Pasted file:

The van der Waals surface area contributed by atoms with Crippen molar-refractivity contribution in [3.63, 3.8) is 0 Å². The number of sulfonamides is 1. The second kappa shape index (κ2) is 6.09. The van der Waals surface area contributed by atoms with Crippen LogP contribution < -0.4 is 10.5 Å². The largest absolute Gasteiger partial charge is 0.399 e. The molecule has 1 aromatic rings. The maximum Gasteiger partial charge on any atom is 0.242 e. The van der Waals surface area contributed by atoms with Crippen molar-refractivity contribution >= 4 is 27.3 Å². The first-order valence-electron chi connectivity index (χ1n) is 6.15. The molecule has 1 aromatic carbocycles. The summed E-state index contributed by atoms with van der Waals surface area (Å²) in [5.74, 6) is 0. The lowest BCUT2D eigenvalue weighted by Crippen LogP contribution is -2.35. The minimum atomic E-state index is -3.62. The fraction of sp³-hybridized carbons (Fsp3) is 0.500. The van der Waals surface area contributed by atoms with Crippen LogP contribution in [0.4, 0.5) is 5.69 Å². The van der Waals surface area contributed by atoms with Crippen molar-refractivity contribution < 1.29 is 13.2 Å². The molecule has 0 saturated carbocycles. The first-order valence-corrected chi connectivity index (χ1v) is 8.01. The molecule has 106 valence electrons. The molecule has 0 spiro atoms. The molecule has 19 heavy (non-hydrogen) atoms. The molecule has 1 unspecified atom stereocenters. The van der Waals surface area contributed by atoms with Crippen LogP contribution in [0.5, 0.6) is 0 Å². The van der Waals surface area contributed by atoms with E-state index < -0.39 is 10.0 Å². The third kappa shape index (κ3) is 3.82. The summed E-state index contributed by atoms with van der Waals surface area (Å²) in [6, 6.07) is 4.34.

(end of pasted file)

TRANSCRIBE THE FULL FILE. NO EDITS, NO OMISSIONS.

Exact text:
The van der Waals surface area contributed by atoms with Crippen molar-refractivity contribution in [3.63, 3.8) is 0 Å². The number of sulfonamides is 1. The second kappa shape index (κ2) is 6.09. The van der Waals surface area contributed by atoms with Crippen LogP contribution < -0.4 is 10.5 Å². The largest absolute Gasteiger partial charge is 0.399 e. The molecule has 1 aromatic rings. The maximum Gasteiger partial charge on any atom is 0.242 e. The van der Waals surface area contributed by atoms with Crippen molar-refractivity contribution >= 4 is 27.3 Å². The first-order valence-electron chi connectivity index (χ1n) is 6.15. The molecule has 1 aromatic carbocycles. The summed E-state index contributed by atoms with van der Waals surface area (Å²) in [5.74, 6) is 0. The lowest BCUT2D eigenvalue weighted by Crippen LogP contribution is -2.35. The minimum atomic E-state index is -3.62. The fraction of sp³-hybridized carbons (Fsp3) is 0.500. The van der Waals surface area contributed by atoms with Crippen LogP contribution in [0.4, 0.5) is 5.69 Å². The van der Waals surface area contributed by atoms with Crippen molar-refractivity contribution < 1.29 is 13.2 Å². The molecule has 0 saturated carbocycles. The first-order valence-corrected chi connectivity index (χ1v) is 8.01. The molecule has 106 valence electrons. The molecule has 0 spiro atoms. The molecule has 19 heavy (non-hydrogen) atoms. The molecule has 1 unspecified atom stereocenters. The van der Waals surface area contributed by atoms with Crippen LogP contribution in [0.5, 0.6) is 0 Å². The van der Waals surface area contributed by atoms with E-state index < -0.39 is 10.0 Å². The third kappa shape index (κ3) is 3.82. The summed E-state index contributed by atoms with van der Waals surface area (Å²) in [6, 6.07) is 4.34.